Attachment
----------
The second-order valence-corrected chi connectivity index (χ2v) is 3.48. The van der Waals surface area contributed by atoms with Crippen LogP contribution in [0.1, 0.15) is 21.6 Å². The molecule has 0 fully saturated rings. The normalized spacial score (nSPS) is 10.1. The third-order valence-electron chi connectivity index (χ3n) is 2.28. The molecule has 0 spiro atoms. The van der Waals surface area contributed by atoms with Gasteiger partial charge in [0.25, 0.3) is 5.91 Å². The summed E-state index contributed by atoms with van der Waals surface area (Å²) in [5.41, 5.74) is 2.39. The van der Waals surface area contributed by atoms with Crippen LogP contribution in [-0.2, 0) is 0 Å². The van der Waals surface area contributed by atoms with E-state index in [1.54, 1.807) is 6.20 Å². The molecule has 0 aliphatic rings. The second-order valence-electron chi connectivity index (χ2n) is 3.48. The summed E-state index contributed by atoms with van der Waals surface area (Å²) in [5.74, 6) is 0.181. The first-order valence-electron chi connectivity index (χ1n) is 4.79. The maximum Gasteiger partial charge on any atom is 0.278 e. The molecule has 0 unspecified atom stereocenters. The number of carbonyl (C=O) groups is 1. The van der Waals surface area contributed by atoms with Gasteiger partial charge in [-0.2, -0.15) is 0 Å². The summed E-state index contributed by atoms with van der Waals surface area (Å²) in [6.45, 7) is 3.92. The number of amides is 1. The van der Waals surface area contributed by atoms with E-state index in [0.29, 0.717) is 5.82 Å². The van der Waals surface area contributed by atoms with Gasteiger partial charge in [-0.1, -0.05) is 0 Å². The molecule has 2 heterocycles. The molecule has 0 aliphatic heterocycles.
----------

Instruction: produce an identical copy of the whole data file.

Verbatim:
The second-order valence-corrected chi connectivity index (χ2v) is 3.48. The van der Waals surface area contributed by atoms with Crippen LogP contribution in [0.1, 0.15) is 21.6 Å². The molecule has 0 fully saturated rings. The normalized spacial score (nSPS) is 10.1. The third-order valence-electron chi connectivity index (χ3n) is 2.28. The molecule has 0 spiro atoms. The van der Waals surface area contributed by atoms with Gasteiger partial charge in [0.25, 0.3) is 5.91 Å². The summed E-state index contributed by atoms with van der Waals surface area (Å²) in [5.41, 5.74) is 2.39. The van der Waals surface area contributed by atoms with Crippen LogP contribution in [-0.2, 0) is 0 Å². The van der Waals surface area contributed by atoms with E-state index in [1.54, 1.807) is 6.20 Å². The molecule has 0 aliphatic rings. The second-order valence-electron chi connectivity index (χ2n) is 3.48. The summed E-state index contributed by atoms with van der Waals surface area (Å²) in [5.74, 6) is 0.181. The first-order valence-electron chi connectivity index (χ1n) is 4.79. The maximum Gasteiger partial charge on any atom is 0.278 e. The molecule has 0 unspecified atom stereocenters. The number of carbonyl (C=O) groups is 1. The van der Waals surface area contributed by atoms with Gasteiger partial charge in [-0.2, -0.15) is 0 Å². The summed E-state index contributed by atoms with van der Waals surface area (Å²) in [6.45, 7) is 3.92. The number of amides is 1. The van der Waals surface area contributed by atoms with E-state index in [0.29, 0.717) is 5.82 Å². The van der Waals surface area contributed by atoms with Gasteiger partial charge in [-0.1, -0.05) is 0 Å². The molecule has 2 heterocycles. The molecule has 0 aliphatic heterocycles.